$\text{We have two sequences}$ $(a_n), (b_n)$ where $0<b_1<a_1$ and:

$$a_{n+1}=\frac{a_n+b_n}{2} \ , \ b_{n+1}=\frac {2a_nb_n}{a_n+b_n} $$

Prove both sequences converge to the same limit and try to find the limit.

What I did: Suppose $\displaystyle\lim_{n\to\infty}a_n=a, \displaystyle\lim_{n\to\infty}b_n=b$ So $\displaystyle\lim_{n\to\infty} \frac {a_n+b_n} 2= \frac{a+b} 2 =K$

Take $a_{n+2}= \frac {a_{n+1}+b_{n+1}}{2}=\frac {\frac{a_n+b_n}{2}+\frac {2a_nb_n}{a_n+b_n}}{2}=...=X$

We know that as $n$ tends to infinity $\lim x_n= \lim x_{n+1}$ so: $X=K$ and after some algebra I get $a=b$

As for the limit, it depends on only one of the sequences, since both tend to the same limit. The limit can be any constant or $\pm\infty$.

Is this approach correct ?

I excluded the algebra because I type this manually and to make the solution easier to read.

  • $\begingroup$ It seems that $a_{n+1}$ is a geometric mean of $a_n$ and $b_n$, and $b_{n+1}$ is a harmonic mean of same two previous terms. $\endgroup$ – JiminP Mar 25 '14 at 14:33
  • $\begingroup$ @JulienGodawatta Why we easily have $b_1<\cdots< b_n<\cdots<a_n<\cdots< a_1$ ? $\endgroup$ – GinKin Mar 25 '14 at 14:38
  • $\begingroup$ @GinKin See mookid's answer. $\endgroup$ – Julien Godawatta Mar 25 '14 at 14:41
  • $\begingroup$ @JiminP how did you get this ? there's no root nor $n$ in either... $\endgroup$ – GinKin Mar 25 '14 at 14:54
  • $\begingroup$ @GinKin Oops. I meant arithmetic mean. Sorry. $\endgroup$ – JiminP Mar 26 '14 at 9:21
  1. Just show via an induction that $b_n\le b_{n+1} \le a_{n+1} \le a_n$: this proves that both sequences are convergent.
  2. Then take the limit in the definition and the previous inequality: you get $$A = \frac 12 (A+B) \\A\ge B$$so $A=B.$

details for 1.:

a) The inequality $$ u<v\implies \frac {u+v}2<v $$is trivial.

b)$$ u<v\implies \frac 1u > \frac 1v \\ \implies \frac 1u > \frac 12 \left(\frac 1u +\frac 1v\right) =\frac{u+v}{2uv}\implies u< \frac{2uv}{u+v} $$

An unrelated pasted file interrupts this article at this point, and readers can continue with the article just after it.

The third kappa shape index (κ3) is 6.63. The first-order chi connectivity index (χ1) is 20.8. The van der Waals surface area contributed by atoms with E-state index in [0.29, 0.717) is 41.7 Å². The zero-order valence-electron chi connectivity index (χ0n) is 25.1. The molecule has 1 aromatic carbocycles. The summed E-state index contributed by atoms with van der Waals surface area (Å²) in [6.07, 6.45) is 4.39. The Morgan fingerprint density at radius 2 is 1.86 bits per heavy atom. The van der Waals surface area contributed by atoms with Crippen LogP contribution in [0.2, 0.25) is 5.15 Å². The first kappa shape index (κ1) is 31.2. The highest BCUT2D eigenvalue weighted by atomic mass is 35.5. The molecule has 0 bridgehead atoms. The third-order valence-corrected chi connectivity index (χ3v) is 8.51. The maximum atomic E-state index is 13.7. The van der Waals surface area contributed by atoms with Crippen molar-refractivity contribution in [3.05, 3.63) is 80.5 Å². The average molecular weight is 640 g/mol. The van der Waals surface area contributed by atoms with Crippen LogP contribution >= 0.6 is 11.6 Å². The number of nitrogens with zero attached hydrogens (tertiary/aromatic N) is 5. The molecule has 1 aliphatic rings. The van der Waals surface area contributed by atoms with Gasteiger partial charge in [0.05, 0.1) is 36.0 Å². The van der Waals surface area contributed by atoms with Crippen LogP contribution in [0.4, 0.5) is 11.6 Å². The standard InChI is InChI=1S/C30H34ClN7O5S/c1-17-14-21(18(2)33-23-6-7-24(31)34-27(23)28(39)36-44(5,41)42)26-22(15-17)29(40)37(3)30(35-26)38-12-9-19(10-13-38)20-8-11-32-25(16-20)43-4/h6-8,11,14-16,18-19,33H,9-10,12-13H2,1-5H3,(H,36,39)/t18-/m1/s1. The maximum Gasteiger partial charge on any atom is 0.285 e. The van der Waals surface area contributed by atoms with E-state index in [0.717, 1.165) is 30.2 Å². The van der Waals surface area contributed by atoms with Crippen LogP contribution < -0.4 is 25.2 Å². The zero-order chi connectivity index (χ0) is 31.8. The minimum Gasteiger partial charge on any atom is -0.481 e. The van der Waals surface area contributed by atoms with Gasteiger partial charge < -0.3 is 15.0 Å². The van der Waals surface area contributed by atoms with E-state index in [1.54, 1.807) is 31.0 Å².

c) As $0\le(\sqrt{u}-\sqrt{v})^2$, $$ \sqrt{uv}\le \frac{u+v}2\\ 4uv\le (u+v)^2\\ \frac{2uv}{u+v} \le \frac {u+v}2 $$

  • $\begingroup$ How do you show that ? $\endgroup$ – GinKin Mar 25 '14 at 14:52
  • $\begingroup$ the most simple way is via convexity. $\endgroup$ – mookid Mar 25 '14 at 14:53
  • $\begingroup$ Well this question is supposed to be answered without functions or convexity (it's early in the course). In the comments above Julien said we have $b_1<\cdots< b_n<\cdots<a_n<\cdots< a_1$, how did he get this and how it can be used ? $\endgroup$ – GinKin Mar 25 '14 at 14:56
  • $\begingroup$ explanations improved. $\endgroup$ – mookid Mar 25 '14 at 15:06
  • 1
    $\begingroup$ this is just by induction. $\endgroup$ – mookid Mar 25 '14 at 15:28

Firstly, in your initial solution K = a by definition, so the result a=b follows immediately.

For an estimate of the limit for large n observe that the next member of each sequence is between an and bn, and so the final result must also be between a1 and b1, and indeed between (a1 + b1)/2 and 2*(a1*b1)/(a1+b1), and so certainly not infinity.

  • $\begingroup$ So you're saying my solution is wrong or not ? $\endgroup$ – GinKin Mar 25 '14 at 15:04
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    $\begingroup$ Your assertion that the limit can be any constant is wrong. It is bounded by a1 and b1. $\endgroup$ – Dave Mear Mar 25 '14 at 15:13
  • $\begingroup$ You solution for equality assumes that the limits exist and this must be proved first. Once this is proved, however, by replacing K by a, (because by definition K = a) gives (a+b)/2 = a => a+b=2a => b=a $\endgroup$ – Dave Mear Mar 25 '14 at 15:20

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